Instead of spending the next few weeks gazing into the camera, Congress should stop and gaze into the mirror.  This was a crisis conceived and born in Washington DC.  The Rayburn building serving as the proverbial back-seat of the housing bubble.

Kazakhstan’s Approach to Bank Failure

Gillian Tett has an interesting column in today’s Financial Times, discussing the recent resolution of one of Kazakhstan’s largest banks, BTA.  What’s novel about this particular bank resolution?  Well instead of the taxpayer, or the rest of the banking sector, covering a large hole in BTA’s balance sheet, the bondholders are taking the hit (of course shareholders are also taking a loss).

Some of this is  probably due to politics; the bondholders in this case are mostly foreign, and of course, the taxpayers are domestic voters.  Not that the foreign bondholders didn’t lobby for a bailout. 

But putting the politics aside, this represents a real test of whether we are stuck only with the choice of bailouts or mass panic, as argued by the Bernanke-Paulson-Geithner crowd.  If, in the weeks ahead, Kazakhstan, and particularly its other banks, are still able to tap the debt markets and its economy does not crater, then I believe we have sufficient evidence to end bailouts here in the United States and start letting the bondholders, instead of the taxpayer, take the losses.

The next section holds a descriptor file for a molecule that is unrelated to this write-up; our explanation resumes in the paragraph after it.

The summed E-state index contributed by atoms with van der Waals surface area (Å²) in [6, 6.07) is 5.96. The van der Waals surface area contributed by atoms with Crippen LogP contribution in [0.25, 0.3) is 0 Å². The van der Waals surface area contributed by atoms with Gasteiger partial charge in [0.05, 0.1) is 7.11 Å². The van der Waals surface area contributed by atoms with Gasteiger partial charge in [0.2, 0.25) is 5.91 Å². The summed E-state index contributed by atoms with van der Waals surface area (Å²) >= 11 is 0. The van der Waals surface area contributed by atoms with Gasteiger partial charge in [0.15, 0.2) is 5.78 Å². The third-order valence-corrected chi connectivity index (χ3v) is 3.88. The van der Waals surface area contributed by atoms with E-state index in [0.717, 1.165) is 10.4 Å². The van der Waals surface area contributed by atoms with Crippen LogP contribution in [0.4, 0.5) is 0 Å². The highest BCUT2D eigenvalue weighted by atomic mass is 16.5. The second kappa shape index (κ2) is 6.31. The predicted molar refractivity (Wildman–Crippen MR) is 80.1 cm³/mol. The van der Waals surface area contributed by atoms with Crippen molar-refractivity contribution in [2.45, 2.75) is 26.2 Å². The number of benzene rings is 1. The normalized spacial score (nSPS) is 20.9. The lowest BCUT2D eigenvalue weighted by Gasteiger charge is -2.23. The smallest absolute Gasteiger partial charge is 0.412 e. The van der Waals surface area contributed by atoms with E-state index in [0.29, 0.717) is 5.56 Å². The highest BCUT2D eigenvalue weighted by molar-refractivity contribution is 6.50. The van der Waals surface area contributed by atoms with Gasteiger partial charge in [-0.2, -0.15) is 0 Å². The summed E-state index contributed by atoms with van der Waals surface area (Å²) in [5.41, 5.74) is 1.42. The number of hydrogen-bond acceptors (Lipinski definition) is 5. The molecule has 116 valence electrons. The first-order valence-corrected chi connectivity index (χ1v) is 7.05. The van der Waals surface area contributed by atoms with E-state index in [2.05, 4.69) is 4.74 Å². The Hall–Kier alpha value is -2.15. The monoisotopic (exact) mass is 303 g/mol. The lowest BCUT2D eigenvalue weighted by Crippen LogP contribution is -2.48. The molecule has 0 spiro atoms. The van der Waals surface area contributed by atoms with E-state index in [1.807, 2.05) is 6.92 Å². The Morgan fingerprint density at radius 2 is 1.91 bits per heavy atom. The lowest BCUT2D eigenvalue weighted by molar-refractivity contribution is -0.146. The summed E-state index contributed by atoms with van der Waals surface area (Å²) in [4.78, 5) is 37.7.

Will lending costs to Kazakhstan banks likely go up?  Of course, that is the point.  One of the most damaging aspects of the 2008 bank bailouts was the elimination of whatever market discipline remained, in terms of large bank creditors.   As most financial institutions fund 90% plus of the activities via borrowing, we simply cannot rely solely on equity, management, and regulators to police their behavior.  Only if creditors really have something to lose will we ever have any hope of ending “too-big-to-fail.”